49 pages 1 hour read



Nonfiction | Book | Adult | Published in 380

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Symbols & Motifs

Sileni Sculptures

During his speech, Alcibiades compares Socrates to “those Sileni you find sitting in sculptors’ shops, the ones they make holding wind-pipes or reed-pipes, which when opened up are found to contain effigies of gods inside” as well as to the satyr Marsyas (59). Sileni are elder satyrs—creatures that are half man, half beast—and have a dual nature, being associated with brutality and ugliness but also with the god Dionysus: They are often depicted as leading initiates of Dionysus with their reed pipes.

Satyrs and Sileni symbolize the dual nature of Socrates. He is traditionally portrayed as physically unattractive but preoccupied with the search for truth and beauty. His unflinching quest can make him seem brutal, as Alcibiades accuses him of being, but Socrates also functions as a priest of the mystery rite of philosophy. Like the Sileni sculptures, Socrates’s exterior hides a divine essence inside of him that is revealed in philosophical dialogue, his “reed pipes” that lead initiates deeper into the quest for essence of wisdom and goodness.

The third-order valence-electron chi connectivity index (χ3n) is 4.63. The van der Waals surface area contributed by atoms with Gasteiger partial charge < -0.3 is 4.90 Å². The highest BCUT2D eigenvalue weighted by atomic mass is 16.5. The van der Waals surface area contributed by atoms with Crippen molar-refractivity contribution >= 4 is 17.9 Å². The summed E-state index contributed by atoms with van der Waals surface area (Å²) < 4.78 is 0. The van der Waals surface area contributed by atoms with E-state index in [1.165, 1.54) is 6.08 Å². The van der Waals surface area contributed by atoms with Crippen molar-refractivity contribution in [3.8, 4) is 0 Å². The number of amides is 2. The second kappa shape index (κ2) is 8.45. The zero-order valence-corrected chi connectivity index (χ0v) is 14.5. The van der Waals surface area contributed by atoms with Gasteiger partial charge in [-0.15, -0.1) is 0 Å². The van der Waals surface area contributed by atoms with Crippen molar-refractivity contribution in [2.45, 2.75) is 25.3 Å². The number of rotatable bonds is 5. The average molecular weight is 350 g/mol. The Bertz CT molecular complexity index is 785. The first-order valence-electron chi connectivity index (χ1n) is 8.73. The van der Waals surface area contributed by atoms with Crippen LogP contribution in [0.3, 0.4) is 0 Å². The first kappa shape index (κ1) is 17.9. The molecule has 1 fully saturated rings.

In his encomium for Socrates, Alcibiades states that Socrates makes him realize that, rather than immersing himself in Athenian politics, he should be trying to improve himself.